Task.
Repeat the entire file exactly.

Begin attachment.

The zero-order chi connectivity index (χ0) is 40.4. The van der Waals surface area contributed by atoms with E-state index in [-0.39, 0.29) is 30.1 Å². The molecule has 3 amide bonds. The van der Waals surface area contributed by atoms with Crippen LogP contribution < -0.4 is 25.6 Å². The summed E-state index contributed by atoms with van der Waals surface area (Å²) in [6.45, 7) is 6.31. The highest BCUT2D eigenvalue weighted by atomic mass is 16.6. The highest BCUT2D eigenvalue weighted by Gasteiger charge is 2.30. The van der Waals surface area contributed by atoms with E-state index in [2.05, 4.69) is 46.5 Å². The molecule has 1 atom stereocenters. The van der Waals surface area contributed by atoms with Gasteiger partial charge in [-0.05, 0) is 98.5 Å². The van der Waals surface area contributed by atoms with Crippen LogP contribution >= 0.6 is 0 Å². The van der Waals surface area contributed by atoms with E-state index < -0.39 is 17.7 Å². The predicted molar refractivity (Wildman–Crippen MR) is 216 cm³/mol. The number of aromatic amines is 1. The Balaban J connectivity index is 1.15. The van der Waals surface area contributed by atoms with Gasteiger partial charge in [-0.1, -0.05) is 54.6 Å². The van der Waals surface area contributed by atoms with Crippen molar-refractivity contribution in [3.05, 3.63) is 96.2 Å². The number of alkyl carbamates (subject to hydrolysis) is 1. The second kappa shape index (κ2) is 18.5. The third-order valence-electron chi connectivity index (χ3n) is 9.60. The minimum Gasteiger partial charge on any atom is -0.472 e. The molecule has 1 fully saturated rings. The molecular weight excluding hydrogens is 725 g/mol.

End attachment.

The zero-order chi connectivity index (χ0) is 40.4. The van der Waals surface area contributed by atoms with E-state index in [-0.39, 0.29) is 30.1 Å². The molecule has 3 amide bonds. The van der Waals surface area contributed by atoms with Crippen LogP contribution < -0.4 is 25.6 Å². The summed E-state index contributed by atoms with van der Waals surface area (Å²) in [6.45, 7) is 6.31. The highest BCUT2D eigenvalue weighted by atomic mass is 16.6. The highest BCUT2D eigenvalue weighted by Gasteiger charge is 2.30. The van der Waals surface area contributed by atoms with E-state index in [2.05, 4.69) is 46.5 Å². The molecule has 1 atom stereocenters. The van der Waals surface area contributed by atoms with Gasteiger partial charge in [-0.05, 0) is 98.5 Å². The van der Waals surface area contributed by atoms with Crippen LogP contribution >= 0.6 is 0 Å². The van der Waals surface area contributed by atoms with E-state index < -0.39 is 17.7 Å². The predicted molar refractivity (Wildman–Crippen MR) is 216 cm³/mol. The number of aromatic amines is 1. The Balaban J connectivity index is 1.15. The van der Waals surface area contributed by atoms with Gasteiger partial charge in [-0.1, -0.05) is 54.6 Å². The van der Waals surface area contributed by atoms with Crippen molar-refractivity contribution in [3.05, 3.63) is 96.2 Å². The number of alkyl carbamates (subject to hydrolysis) is 1. The second kappa shape index (κ2) is 18.5. The third-order valence-electron chi connectivity index (χ3n) is 9.60. The minimum Gasteiger partial charge on any atom is -0.472 e. The molecule has 1 fully saturated rings. The molecular weight excluding hydrogens is 725 g/mol.